Communicating Through Dialogue
Today I attended a “Learning and Development” seminar at CMU that I had signed up for several weeks ago. I’ve enjoyed attending many of these seminars in the past years. The one I attended today was “Communicating Through Dialogue”, by Ron Placone (many of whose seminars on other topics I’ve attended).
By sheer coincidence, this seminar, which I had registered for just out of curiosity long ago, was just what I needed at this very moment in my life!
It turns out that right now, there is a situation in which I need to know how to communicate well to work effectively with someone toward a common goal. Our collaboration in the past has left something to be desired, and this time we want to move forward in a clear way. We are going to talk on Thursday.
In the seminar, I learned that a fundamental barrier in effective communication is taking a “debate” attitude, in which we not only believe we are absolutely right, but also try to force the other side to adopt our point of view and implement it; the entire goal of anything that we say is to put forth arguments, probe for weaknesses, and try to win.
We all know this combative attitude can lead to defensiveness and deadlock, yet it is a very obvious way in which we often function. Is there a different way?
Apparently, some people in the business world have created a whole discipline devoted to something specifically called “dialogue”. “Dialogue” differs from “discussion” in that “discussion” has the intentions of telling, persuading, and figuring out who is right and settling on that, while “dialogue” has the intentions of learning, discovering, and integrating perspectives. It is not aimed at immediately making a decision.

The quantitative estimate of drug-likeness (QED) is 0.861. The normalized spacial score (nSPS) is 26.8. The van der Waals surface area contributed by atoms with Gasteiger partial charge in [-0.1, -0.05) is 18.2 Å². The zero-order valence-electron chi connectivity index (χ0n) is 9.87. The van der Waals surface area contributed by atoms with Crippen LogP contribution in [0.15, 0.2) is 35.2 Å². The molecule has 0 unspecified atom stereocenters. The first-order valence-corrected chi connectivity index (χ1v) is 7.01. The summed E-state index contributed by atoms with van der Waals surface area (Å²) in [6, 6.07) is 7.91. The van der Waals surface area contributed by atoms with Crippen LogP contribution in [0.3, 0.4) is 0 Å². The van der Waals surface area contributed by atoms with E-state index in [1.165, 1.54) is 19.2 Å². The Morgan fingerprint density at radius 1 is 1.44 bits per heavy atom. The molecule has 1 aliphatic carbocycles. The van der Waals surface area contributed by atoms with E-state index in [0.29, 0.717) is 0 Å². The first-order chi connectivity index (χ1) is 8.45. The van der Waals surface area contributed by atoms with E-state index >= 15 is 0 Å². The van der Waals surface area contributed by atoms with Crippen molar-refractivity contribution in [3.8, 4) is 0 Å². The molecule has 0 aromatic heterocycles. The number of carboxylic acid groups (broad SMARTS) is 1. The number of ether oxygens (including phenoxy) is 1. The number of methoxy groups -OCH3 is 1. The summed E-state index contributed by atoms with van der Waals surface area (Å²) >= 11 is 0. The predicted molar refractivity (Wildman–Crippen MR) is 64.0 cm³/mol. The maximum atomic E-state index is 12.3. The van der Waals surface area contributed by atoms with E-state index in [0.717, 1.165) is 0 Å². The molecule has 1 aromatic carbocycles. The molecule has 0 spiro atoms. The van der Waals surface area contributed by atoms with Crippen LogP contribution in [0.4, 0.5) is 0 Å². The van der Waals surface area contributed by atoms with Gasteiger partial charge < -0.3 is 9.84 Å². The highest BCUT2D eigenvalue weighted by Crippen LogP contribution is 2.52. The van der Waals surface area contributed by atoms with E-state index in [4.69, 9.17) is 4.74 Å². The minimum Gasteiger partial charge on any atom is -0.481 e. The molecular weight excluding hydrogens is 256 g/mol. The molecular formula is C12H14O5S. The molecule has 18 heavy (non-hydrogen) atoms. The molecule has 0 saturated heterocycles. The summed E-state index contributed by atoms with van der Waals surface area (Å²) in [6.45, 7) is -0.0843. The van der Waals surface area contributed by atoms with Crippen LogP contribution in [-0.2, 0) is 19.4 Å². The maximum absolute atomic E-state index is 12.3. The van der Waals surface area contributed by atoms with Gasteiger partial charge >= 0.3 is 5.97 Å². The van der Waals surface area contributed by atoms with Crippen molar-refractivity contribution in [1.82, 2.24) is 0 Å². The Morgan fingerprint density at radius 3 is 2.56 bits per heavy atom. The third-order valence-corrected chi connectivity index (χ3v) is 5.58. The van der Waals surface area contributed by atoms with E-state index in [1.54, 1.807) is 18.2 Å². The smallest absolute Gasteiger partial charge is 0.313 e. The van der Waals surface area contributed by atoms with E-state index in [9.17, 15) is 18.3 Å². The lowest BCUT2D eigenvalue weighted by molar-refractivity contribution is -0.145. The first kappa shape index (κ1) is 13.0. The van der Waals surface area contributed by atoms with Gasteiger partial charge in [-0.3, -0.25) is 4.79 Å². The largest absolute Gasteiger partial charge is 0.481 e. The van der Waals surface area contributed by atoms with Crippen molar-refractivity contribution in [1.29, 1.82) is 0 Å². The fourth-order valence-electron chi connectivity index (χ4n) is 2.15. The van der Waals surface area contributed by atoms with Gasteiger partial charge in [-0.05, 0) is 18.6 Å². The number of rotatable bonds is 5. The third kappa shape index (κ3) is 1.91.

In the seminar we received many handouts from various sources concerning this whole notion of “dialogue”. Curiously, I could find no comprehensive web site online from these sources. Our longest handout was printed off the web in 2005 (!) from a web site that no longer exists and was an excerpt from writings by Glenna Gerard and Linda Ellinor. I looked up these authors and found their book “Dialogue: Rediscover the Transforming Power of Conversation”, published in 1998 and now apparently out of print. (By the way, thanks to the Firefox plug-in for Amazon.com, I was able to see that my favorite library has this book, so I clicked directly from the Amazon page to put it on hold!)
A web search for the text in the handout for “the six basic rules of dialogue” turned up this page by Robert Rosell. Here are the six rules in the handout and on that web site:
Be open and suspend judgment; don’t disparage other points of view.
Keep dialogue and decision-making separate; dialogue precedes decision-making, negotiation or action.
Speak for yourself, not as a representative, and treat all participants as peers.
Listen with empathy; acknowledging you have heard others and that you care.
Look for common ground; identifying areas where you agree.
Search for and disclose hidden assumptions; especially in yourself.
I have to confess that a lot of the material we received seemed very New Agey. Maybe that’s why it seems no longer in vogue in the business world since first introduced, and I couldn’t find a lot of prominent web search hits on the topic.
Nevertheless, I don’t discount something just because it’s New Agey. I am totally an opportunist in my life. Over the years, I have cherry-picked ideas and techniques for everything in life from whatever sources, and if they work, I keep and use them, and if they don’t, I just throw them away. (I’ve thrown quite a few away.)
All I know is that just reflecting on the “six basic rules of dialogue”, and how easily I can break all six rules without even knowing it, I felt calmer and more ready to prepare for and be committed to a win-win dialogue for Thursday.
Thank you, Ron, for introducing me to this fascinating approach to communication!comments powered by Disqus